In 2012, the Morris Animal Foundation launched its Golden Retriever Lifetime Study, which is expected to last 15 years and is aimed at identifying important risk factors for cancer and other diseases. Now the foundation has released its first paper from the study, which was published in a special cancer-themed issue of the journal Philosophical Transactions B.
Women generally fare better than men after picking up cancer, but research presented at the Cancer Outcomes Conference in Belfast, Northern Ireland, found that the reverse is true among sufferers of bladder cancer. The information has informed a U.K. public advertising campaign to raise awareness of the disease.
Molecular Dx: Invitae drops prices as NIH starts 1,000-patient, molecular abnormalities cancer study
Newly public genetic information company Invitae has dropped prices for its genetic tests, just as the NIH says it will launch a study of the efficacy of cancer drugs by genetic mutation. Both are a testament to the rapidly evolving role of genetic information in patient treatment.
A Singapore-led clinical group has published a study of a novel approach to investigating how genes affect options to treat liver cancer, highlighting the city-state's growing role in oncology research.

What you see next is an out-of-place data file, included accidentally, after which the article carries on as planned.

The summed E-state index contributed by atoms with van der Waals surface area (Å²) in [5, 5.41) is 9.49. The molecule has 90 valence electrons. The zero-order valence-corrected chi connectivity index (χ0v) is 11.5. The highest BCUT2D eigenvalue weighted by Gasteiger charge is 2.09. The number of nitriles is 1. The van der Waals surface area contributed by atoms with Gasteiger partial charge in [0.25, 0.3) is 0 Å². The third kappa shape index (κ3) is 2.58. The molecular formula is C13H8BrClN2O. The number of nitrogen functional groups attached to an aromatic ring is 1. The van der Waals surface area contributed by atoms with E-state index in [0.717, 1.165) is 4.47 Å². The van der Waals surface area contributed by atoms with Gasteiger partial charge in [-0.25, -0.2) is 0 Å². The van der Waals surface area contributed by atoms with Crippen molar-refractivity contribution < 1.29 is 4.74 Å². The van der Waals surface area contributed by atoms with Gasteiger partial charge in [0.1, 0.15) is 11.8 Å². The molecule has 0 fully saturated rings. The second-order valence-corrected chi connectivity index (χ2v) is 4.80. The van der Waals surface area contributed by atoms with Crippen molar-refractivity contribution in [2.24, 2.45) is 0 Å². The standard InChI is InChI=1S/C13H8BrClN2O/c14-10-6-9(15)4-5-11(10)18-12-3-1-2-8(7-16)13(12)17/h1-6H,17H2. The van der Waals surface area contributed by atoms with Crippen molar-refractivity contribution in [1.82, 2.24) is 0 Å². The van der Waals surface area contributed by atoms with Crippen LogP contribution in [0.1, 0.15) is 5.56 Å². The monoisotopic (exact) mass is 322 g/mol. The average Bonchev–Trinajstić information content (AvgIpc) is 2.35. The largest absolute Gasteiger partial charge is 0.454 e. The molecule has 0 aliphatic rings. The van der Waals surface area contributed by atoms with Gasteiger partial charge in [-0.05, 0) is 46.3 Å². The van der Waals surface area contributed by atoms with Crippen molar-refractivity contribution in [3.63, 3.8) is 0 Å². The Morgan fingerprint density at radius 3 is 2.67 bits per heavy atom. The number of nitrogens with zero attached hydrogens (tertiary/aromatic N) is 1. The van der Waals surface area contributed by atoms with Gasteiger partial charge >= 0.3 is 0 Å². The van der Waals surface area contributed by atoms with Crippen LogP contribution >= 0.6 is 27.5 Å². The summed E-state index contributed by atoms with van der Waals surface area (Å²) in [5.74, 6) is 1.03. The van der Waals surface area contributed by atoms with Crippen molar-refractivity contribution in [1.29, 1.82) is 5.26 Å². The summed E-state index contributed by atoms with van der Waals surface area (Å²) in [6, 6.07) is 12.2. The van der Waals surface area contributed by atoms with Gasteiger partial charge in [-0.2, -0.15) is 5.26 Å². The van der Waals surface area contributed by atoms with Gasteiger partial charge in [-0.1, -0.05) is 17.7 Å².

Royal Philips and the Massachusetts Institute of Technology (MIT) have partnered in a 5-year research alliance with a $25 million budget to develop novel product solutions in healthcare and lighting.
Express Scripts has been warning about a crackdown on cancer drug spending. Now, it's talking about how.
Roche's Ventana Medical Systems announced a companion diagnostic agreement centered around Astellas Pharma's cancer fighting ASP5878.
Roche snatched up genomics research outfit CAPP Medical to get its hands on the company's cancer detection platform, continuing its M&A streak and strengthening its foothold in cancer R&D.
Australia's reimbursement agency has lagged developed country counterparts in paying for newly approved new cancer therapies, highlighting problems at the tail end of a system that patients and industry complain is broken.
New Zealand researchers say they may have discovered a route for drugs to be more effective against genetic stomach and lobular breast cancers in their early stages.